The expansion of rice area was largely achieved by gradually bringing abandoned or idle farm lands back into production, while small amounts of forested land was also converted by slash and burn farmers in upland areas. Prior to the Vietnam and Cambodian wars, national rice area was estimated at approximately 2.4 million hectares. During the peak war years the rural population was decimated by periods of extreme warfare, political oppression, starvation, and genocide. Cultivated rice area was estimated to have averaged under a million hectares during the 1970’s, representing a decline of approximately 70 percent. Gradually, following the restoration of peace in Cambodia after the successful culmination of the Paris Peace Talks in 1991, the rural population began to grow again and repopulate the countryside. Only as recently as 2004 has cultivated national rice area returned to the levels common in the 1960’s.
According to a wide range of public and private sector rice industry and research officials interviewed during USDA’s rice tour, several other factors played a major role in the country’s rice production success story over the past decade. Chief among these were a considerable expansion of the nation’s irrigation infrastructure, increased use of improved high yielding rice varieties, and the intensification of the crop cycle through introduction of double-cropping in the main wet season. Collectively, these advancements catalyzed a dramatic increase in national rice crop yields, which rose by 54 percent between 1998/99 and 2008/09.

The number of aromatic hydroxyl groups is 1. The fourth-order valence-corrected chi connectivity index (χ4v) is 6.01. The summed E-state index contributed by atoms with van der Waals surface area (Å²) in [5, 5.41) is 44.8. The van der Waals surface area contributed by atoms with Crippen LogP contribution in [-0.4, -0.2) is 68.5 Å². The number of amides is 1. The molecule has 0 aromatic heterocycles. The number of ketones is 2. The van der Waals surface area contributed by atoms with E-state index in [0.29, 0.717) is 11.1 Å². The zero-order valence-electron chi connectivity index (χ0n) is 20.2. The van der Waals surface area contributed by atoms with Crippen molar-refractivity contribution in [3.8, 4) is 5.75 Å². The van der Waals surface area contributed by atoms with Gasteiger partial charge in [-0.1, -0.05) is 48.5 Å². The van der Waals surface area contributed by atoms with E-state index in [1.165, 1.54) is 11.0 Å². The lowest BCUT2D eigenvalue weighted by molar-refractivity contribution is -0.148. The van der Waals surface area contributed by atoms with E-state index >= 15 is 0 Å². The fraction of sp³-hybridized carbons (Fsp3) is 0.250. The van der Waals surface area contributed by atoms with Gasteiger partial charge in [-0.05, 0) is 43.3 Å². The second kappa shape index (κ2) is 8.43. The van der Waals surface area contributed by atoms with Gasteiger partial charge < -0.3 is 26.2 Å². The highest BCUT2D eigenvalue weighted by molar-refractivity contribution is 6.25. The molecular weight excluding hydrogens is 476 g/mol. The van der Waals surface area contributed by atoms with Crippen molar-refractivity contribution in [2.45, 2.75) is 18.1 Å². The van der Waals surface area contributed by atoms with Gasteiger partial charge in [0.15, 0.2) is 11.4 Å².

According to Cambodia’s Ministry of Water Resources and Meteorology (MOWRAM), national irrigated acreage increased by nearly 650,000 hectares or 162 percent between 1996-2007, though these estimates are to some degree exaggerated owing to the inclusion of recession rice acreage (sown on land as annual floodwaters recede) and land where irrigation systems are broken and inoperable. Irrespective of the actual irrigated area estimate, it is evident that a significant increase in overall irrigated rice acreage has occurred, and that this infrastructure has definitely contributed to the strong recent growth in national rice yields. The government has made a concerted effort to acquire international loans and grants to expand the reach of its national irrigation infrastructure, and this effort has born fruit in the rice sector.
In addition, scientists at the Cambodian Agricultural Research and Development Institute (CARDI) report that there has been a significant increase in the adoption of improved high-yielding rice varieties by Cambodian famers in recent years. CARDI estimated that roughly 40 percent of all rice acreage was under improved varieties in 2008, a 25 percent increase over levels achieved in 2003. Research officials indicated that CARDI was officially established in 1998, and that it focused on enhancing yields in traditional varieties grown in the country. It was also reported that a considerable grass-roots effort on a regional level to demonstrate the improved yield and grain quality attributes of new CARDI-developed varieties was finally taking hold, with new farmer inquiries outstripping available seed supplies.